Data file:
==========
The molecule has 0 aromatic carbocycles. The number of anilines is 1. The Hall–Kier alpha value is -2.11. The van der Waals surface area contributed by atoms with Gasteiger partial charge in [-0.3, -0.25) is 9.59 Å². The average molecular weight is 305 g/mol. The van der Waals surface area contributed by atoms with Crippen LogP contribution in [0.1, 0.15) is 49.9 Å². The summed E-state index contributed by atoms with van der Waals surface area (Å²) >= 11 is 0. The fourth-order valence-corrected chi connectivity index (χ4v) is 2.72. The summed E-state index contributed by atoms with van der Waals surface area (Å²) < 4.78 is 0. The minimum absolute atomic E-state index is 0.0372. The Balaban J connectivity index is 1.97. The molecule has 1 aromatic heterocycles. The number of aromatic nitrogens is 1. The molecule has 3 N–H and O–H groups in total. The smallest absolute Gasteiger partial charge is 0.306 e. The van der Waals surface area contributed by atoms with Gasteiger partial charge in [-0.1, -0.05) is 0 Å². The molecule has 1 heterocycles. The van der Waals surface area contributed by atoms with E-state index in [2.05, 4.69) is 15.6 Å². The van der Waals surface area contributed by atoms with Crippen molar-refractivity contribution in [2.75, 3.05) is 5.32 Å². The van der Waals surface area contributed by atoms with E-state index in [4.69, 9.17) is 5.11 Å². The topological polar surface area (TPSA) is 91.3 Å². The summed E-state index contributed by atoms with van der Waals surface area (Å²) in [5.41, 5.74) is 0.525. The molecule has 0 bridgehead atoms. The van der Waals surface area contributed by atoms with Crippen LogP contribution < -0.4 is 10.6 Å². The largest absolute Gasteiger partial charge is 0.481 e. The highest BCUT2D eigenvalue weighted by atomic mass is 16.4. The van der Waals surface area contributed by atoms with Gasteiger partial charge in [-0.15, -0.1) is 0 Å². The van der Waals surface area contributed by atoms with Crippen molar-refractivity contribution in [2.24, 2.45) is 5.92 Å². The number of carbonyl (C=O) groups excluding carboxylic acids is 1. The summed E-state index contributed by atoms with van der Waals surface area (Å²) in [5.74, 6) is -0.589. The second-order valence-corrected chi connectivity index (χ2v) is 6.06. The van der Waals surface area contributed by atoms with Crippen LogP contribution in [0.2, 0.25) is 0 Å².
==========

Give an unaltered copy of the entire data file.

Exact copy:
The molecule has 0 aromatic carbocycles. The number of anilines is 1. The Hall–Kier alpha value is -2.11. The van der Waals surface area contributed by atoms with Gasteiger partial charge in [-0.3, -0.25) is 9.59 Å². The average molecular weight is 305 g/mol. The van der Waals surface area contributed by atoms with Crippen LogP contribution in [0.1, 0.15) is 49.9 Å². The summed E-state index contributed by atoms with van der Waals surface area (Å²) >= 11 is 0. The fourth-order valence-corrected chi connectivity index (χ4v) is 2.72. The summed E-state index contributed by atoms with van der Waals surface area (Å²) < 4.78 is 0. The minimum absolute atomic E-state index is 0.0372. The Balaban J connectivity index is 1.97. The molecule has 1 aromatic heterocycles. The number of aromatic nitrogens is 1. The molecule has 3 N–H and O–H groups in total. The smallest absolute Gasteiger partial charge is 0.306 e. The van der Waals surface area contributed by atoms with Gasteiger partial charge in [-0.1, -0.05) is 0 Å². The molecule has 1 heterocycles. The van der Waals surface area contributed by atoms with E-state index in [2.05, 4.69) is 15.6 Å². The van der Waals surface area contributed by atoms with Crippen molar-refractivity contribution in [2.75, 3.05) is 5.32 Å². The van der Waals surface area contributed by atoms with E-state index in [4.69, 9.17) is 5.11 Å². The topological polar surface area (TPSA) is 91.3 Å². The summed E-state index contributed by atoms with van der Waals surface area (Å²) in [5.41, 5.74) is 0.525. The molecule has 0 bridgehead atoms. The van der Waals surface area contributed by atoms with Crippen LogP contribution < -0.4 is 10.6 Å². The largest absolute Gasteiger partial charge is 0.481 e. The highest BCUT2D eigenvalue weighted by atomic mass is 16.4. The van der Waals surface area contributed by atoms with Gasteiger partial charge in [-0.15, -0.1) is 0 Å². The van der Waals surface area contributed by atoms with Crippen molar-refractivity contribution in [2.24, 2.45) is 5.92 Å². The number of carbonyl (C=O) groups excluding carboxylic acids is 1. The summed E-state index contributed by atoms with van der Waals surface area (Å²) in [5.74, 6) is -0.589. The second-order valence-corrected chi connectivity index (χ2v) is 6.06. The van der Waals surface area contributed by atoms with Crippen LogP contribution in [0.2, 0.25) is 0 Å².